Hundreds die from opioid overdoses in Alberta as COVID-19 pandemic hit

Hundreds die from opioid overdoses in Alberta as COVID-19 pandemic hit

EDMONTON — Alberta Health says 449 people died from opioid overdoses in the province during the first six months of this year.

The numbers, which were released Wednesday in the second-quarter Opioid Response Surveillance Report, show 301 of those deaths happened between April and June 2020.

“Beginning in March 2020, the number of harms associated with opioid use began to increase significantly, reaching record levels not previously seen,” said the report. “This sharp rise was in conjunction with a decrease in the utilization of treatment and harm reduction services.”

Jason Luan, associate minister of Mental Health and Addictions, said in a news release that the COVID-19 pandemic has led to increased fear and anxiety, isolation and job uncertainty.

“This has exacerbated the struggles of many Albertans, including those struggling with substance use,” he said.

Luan said the province is not alone in seeing a rise in deaths, noting British Columbia also reported similar findings and trends during the first few months of the pandemic.

Elaine Hyshka, an assistant professor at the School of Public Health at the University of Alberta, said she expected to see more deaths in Alberta based on trends in other provinces, but not so many more.

“To see 301 deaths in a three-month period is staggering,” said Hyshka, noting the previous record in the province was 211 deaths in three months.

She said COVID-19 is definitely playing a role.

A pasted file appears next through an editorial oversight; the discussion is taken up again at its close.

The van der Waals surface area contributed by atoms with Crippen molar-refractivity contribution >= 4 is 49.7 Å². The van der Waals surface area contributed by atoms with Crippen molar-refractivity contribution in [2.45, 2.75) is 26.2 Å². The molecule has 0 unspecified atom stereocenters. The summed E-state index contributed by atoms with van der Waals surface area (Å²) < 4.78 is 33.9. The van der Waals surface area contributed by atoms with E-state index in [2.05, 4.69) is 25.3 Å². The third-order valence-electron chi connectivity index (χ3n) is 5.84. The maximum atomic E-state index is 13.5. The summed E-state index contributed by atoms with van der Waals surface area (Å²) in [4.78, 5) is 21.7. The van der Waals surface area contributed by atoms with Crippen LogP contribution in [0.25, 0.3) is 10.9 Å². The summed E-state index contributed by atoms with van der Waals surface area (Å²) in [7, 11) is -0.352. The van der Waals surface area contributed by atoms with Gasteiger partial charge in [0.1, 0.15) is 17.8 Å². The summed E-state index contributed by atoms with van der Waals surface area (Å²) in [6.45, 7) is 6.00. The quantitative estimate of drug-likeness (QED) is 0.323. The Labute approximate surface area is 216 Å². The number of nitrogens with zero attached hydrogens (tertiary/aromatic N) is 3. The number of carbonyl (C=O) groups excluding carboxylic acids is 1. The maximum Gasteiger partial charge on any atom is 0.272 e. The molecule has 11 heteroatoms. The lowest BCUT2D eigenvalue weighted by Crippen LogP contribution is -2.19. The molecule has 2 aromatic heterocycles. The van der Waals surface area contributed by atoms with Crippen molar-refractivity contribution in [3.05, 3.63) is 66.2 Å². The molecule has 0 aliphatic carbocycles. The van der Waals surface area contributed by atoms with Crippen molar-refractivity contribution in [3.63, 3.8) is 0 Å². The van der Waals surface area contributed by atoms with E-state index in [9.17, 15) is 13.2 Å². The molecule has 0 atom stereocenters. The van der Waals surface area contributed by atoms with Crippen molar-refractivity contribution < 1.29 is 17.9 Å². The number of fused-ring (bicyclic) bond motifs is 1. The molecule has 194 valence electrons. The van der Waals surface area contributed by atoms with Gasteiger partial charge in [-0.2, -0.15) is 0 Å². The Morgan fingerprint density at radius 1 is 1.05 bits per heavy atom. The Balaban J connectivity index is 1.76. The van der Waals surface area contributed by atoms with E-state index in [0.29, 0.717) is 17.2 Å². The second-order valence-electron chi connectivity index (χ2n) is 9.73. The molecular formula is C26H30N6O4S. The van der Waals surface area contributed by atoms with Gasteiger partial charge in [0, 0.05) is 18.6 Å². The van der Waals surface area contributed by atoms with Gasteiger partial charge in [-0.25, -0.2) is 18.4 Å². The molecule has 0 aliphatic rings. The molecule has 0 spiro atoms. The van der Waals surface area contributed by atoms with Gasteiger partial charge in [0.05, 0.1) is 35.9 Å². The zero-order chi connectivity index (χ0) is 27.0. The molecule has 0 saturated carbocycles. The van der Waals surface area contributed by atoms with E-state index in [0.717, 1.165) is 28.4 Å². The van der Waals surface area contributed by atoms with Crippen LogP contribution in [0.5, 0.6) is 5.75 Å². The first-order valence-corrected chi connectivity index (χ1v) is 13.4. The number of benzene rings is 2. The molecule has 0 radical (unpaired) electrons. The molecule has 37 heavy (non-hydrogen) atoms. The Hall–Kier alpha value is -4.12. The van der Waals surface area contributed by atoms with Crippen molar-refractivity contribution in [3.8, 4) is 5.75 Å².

“We’ve heard and seen growing evidence of disruptions in illegal drug supply in terms of border closures and other factors that are leading to more dangerous drugs for sale on the streets,” she said. “We’ve also seen reductions in the number of people seeking care in harm reduction services and treatment clinics.”

She added, however, that the Alberta government has also shifted away from a co-ordinated public health response to the overdose epidemic.

“I worry that the impacts that that has had on harm reduction services like supervised consumption sites, on treatment programs … is also taking a toll,” said Hyshka.

“These deaths are 100 per cent preventable.”

The Opposition NDP said the dramatic rise in the number of preventable deaths in 2020 reverses a downward trend from the middle of 2018.

“These are shocking numbers,” Heather Sweet, the critic for mental health and addiction, said in a statement. “More Albertans have died from an opioid overdose in the last three months than in the entirety of the COVID-19 pandemic.”

Alberta Health has reported a total of 260 deaths from the novel coronavirus.

Sweet said the single most important responsibility of any government is to protect human life, but Alberta’s United Conservative government “is turning away from scientific evidence and medical best practices and returning to a failed ‘War on Drugs’ approach.”

Luan said the government’s focus on recovery-oriented services seemed to be having a positive impact prior to the pandemic and noted it has since put money into mental health and addiction recovery supports.

This report by The Canadian Press was first published on Sept. 23, 2020.

Colette Derworiz, The Canadian Press

opioid crisis

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